Groups
Groups are an algebraic structure which

are used in most widely deployed signature schemes

are used in most widely deployed zkSNARKs

generalize the notion of a collection of symmetries of an object

generalize certain aspects of numbers
I will not touch on the last two too much.
First let’s do a quick definition and then some examples.
Definition. A group is a set $G$ with a binary operation $∗:G×G→G$, an identity $e∈G$ for that operation, and an inverse map $()_{−1}:G→G$ such that

$∗$ is associative: $x∗(y∗z)=(x∗y)∗z$ for all $x,y,z$.

$e$ is an identity for $∗$. I.e., $e∗x=x∗e=x$ for all $x$.

$()_{−1}$ is an inverse map for $∗$ with identity $e$. I.e., $x∗x_{−1}=x_{−1}∗x=e$ for all $x$.
So basically, an invertible binary operation. Definition in hand, we can see some examples:

The integers $Z$ with $+$, $0$ as identity, and negation as inverse.

For any natural number $n$, the integers mod $n$. This can be thought of as the set of numbers ${0,…,n−1}$ with the operation being $+$ followed by taking remainder mod $n$. It can also be thought of as the group of rotations of an $n$gon.

For any set $X$, the set of invertible functions $X→X$ (a.k.a permutations) with function composition as the operation, the identity function as the identity, and function inverse as the inverse operation.

The set of translations of a plane $R×R$ with composition of translations (since the composition of translations is a translation). The identity is translating by $(0,0)$ and inverse is reversing the translation. This is equivalent to the group $R×R$ with coordinatewise addition as the operation and coordinatewise negation as the inverse.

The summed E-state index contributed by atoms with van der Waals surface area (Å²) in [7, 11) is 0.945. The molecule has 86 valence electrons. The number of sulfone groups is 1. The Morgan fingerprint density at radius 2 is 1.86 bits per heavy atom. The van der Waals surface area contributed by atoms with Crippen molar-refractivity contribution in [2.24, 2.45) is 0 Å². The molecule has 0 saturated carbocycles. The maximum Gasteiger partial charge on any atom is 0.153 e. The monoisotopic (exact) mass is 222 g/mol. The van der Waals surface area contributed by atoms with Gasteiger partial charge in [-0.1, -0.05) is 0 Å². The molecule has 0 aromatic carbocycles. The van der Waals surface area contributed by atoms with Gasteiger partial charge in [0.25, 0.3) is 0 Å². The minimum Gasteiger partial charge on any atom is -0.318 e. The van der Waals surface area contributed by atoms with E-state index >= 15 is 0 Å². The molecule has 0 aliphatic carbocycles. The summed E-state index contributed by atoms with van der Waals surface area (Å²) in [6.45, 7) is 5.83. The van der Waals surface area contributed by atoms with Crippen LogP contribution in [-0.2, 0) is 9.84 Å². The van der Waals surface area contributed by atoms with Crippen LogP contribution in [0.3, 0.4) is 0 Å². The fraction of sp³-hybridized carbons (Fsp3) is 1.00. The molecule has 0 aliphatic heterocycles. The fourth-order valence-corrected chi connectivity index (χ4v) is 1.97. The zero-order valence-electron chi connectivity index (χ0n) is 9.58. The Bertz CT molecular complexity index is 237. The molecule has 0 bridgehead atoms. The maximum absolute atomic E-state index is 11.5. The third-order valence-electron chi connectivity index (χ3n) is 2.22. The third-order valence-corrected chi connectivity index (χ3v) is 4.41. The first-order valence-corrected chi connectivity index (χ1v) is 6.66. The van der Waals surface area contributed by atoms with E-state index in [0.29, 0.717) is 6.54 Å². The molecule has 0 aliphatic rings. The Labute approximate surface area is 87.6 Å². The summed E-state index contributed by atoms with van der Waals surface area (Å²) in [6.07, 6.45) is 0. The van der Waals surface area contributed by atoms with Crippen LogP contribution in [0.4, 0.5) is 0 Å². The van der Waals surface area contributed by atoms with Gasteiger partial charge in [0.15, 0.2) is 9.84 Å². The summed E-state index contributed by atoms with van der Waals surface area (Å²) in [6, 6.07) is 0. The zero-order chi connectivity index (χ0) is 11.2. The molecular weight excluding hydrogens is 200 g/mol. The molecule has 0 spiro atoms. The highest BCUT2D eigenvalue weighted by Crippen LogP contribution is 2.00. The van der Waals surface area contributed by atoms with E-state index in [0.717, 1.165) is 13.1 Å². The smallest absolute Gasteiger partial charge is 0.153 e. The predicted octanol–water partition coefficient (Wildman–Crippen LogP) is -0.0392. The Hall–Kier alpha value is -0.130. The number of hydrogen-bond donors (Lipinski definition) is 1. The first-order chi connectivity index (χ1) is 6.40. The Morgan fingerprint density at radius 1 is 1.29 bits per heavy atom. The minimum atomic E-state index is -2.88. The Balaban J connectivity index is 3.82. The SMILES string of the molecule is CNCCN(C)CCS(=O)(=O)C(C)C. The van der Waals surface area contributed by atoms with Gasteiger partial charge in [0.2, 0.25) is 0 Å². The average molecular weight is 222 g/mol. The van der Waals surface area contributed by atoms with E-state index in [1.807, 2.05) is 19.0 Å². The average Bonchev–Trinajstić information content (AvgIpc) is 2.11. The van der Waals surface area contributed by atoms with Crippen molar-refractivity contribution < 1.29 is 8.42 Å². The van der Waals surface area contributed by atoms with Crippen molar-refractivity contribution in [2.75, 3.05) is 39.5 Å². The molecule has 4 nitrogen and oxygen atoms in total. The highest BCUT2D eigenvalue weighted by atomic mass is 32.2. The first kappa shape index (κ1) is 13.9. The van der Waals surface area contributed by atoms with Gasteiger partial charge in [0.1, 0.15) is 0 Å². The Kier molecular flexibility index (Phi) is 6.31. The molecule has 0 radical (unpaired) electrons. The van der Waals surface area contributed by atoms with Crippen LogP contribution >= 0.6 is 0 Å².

The set of rotations of a sphere with composition as the operation, doing nothing as the identity, and performing the rotation in reverse as the inverse map.

For any field $F$, the set $F_{×}:=F∖{0}$, with field multiplication as the operation, $1$ as the identity, and $x↦1/x$ as the inverse map. This is called the group of units of $F$.
Sometimes, instead of $x∗y$ we simply write $xy$ when $∗$ is clear from context.
Abelian groups
An abelian group is a group in which $∗$ is commutative, meaning $x∗y=y∗x$. Typically, in that case, we write the group operation as $+$ instead and we write the identity as $0$.
Some examples are

the integers with addition

the integers mod $n$ with addition

the group of units of a field $F$

the real numbers with addition

the rational numbers with addition

the real numbers with multiplication

the rational numbers with multiplication

vectors of integers of some fixed dimension with coordinatewise addition

The set of polynomials over a ring $R$, $R[x]$ with addition
Abelian groups are equivalently described as what are called $Z$modules. A $Z$module is like a vector space, but with the integers instead of a field.
Basically a $Z$module (or equivalently an Abelian group) is a structure where you can add elements and where it makes sense to multiply a group element by an integer.
If $G$ is an abelian group, we can define this “multiplication by an integer” as follows. If $n≥0$, then for $g∈G$, we can define $n⋅g$ by
$n⋅g:=ng+⋯+g $
and if $n<0$, then define $n⋅g:=∣n∣⋅(−g)$. Or equivalently.,
$n⋅g=∣n∣(−g)+⋯+(−g) =− ∣n∣g+⋯+g $
This is the general sense of what is called scalarmultiplication or sometimes exponentiation in cryptography.
Cyclic groups
A cyclic group $G$ is a special kind of abelian group. It is an abelian group generated by a single element $g∈G$. That is, a cyclic group $G$ (generated by $g∈G$) is one in which for every $h∈G$ we have $h=ng$ for some $n∈Z$.
Groups in cryptography
Many cryptographic protocols are defined generically with respect to any abelian group that has a “hard discrete log”.
Let

$G$ be a cyclic group

$g$ a generator of $G$

$μ$ a probability distribution on $G$